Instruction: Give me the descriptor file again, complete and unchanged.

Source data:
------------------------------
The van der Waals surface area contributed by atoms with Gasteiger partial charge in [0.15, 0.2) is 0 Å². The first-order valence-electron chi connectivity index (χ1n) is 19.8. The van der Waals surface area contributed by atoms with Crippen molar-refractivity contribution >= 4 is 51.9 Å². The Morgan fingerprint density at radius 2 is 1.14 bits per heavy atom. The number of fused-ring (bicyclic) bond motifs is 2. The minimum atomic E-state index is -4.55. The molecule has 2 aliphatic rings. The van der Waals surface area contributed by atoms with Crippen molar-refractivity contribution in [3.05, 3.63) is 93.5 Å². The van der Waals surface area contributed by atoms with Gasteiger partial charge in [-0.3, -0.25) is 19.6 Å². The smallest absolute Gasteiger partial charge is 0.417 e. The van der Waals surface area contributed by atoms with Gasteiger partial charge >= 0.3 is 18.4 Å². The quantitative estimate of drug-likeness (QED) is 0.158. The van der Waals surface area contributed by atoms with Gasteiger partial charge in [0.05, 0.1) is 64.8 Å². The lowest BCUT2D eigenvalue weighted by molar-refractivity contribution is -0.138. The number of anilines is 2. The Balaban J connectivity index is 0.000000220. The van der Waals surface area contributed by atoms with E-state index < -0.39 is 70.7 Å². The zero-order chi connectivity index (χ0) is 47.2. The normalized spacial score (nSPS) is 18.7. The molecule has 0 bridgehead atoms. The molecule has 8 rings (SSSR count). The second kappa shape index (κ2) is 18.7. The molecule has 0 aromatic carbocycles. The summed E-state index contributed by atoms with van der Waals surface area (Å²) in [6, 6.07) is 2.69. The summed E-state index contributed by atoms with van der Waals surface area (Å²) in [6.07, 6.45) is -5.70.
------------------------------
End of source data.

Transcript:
The van der Waals surface area contributed by atoms with Gasteiger partial charge in [0.15, 0.2) is 0 Å². The first-order valence-electron chi connectivity index (χ1n) is 19.8. The van der Waals surface area contributed by atoms with Crippen molar-refractivity contribution >= 4 is 51.9 Å². The Morgan fingerprint density at radius 2 is 1.14 bits per heavy atom. The number of fused-ring (bicyclic) bond motifs is 2. The minimum atomic E-state index is -4.55. The molecule has 2 aliphatic rings. The van der Waals surface area contributed by atoms with Crippen molar-refractivity contribution in [3.05, 3.63) is 93.5 Å². The van der Waals surface area contributed by atoms with Gasteiger partial charge in [-0.3, -0.25) is 19.6 Å². The smallest absolute Gasteiger partial charge is 0.417 e. The van der Waals surface area contributed by atoms with Gasteiger partial charge >= 0.3 is 18.4 Å². The quantitative estimate of drug-likeness (QED) is 0.158. The van der Waals surface area contributed by atoms with Gasteiger partial charge in [0.05, 0.1) is 64.8 Å². The lowest BCUT2D eigenvalue weighted by molar-refractivity contribution is -0.138. The number of anilines is 2. The Balaban J connectivity index is 0.000000220. The van der Waals surface area contributed by atoms with E-state index < -0.39 is 70.7 Å². The zero-order chi connectivity index (χ0) is 47.2. The normalized spacial score (nSPS) is 18.7. The molecule has 0 bridgehead atoms. The molecule has 8 rings (SSSR count). The second kappa shape index (κ2) is 18.7. The molecule has 0 aromatic carbocycles. The summed E-state index contributed by atoms with van der Waals surface area (Å²) in [6, 6.07) is 2.69. The summed E-state index contributed by atoms with van der Waals surface area (Å²) in [6.07, 6.45) is -5.70.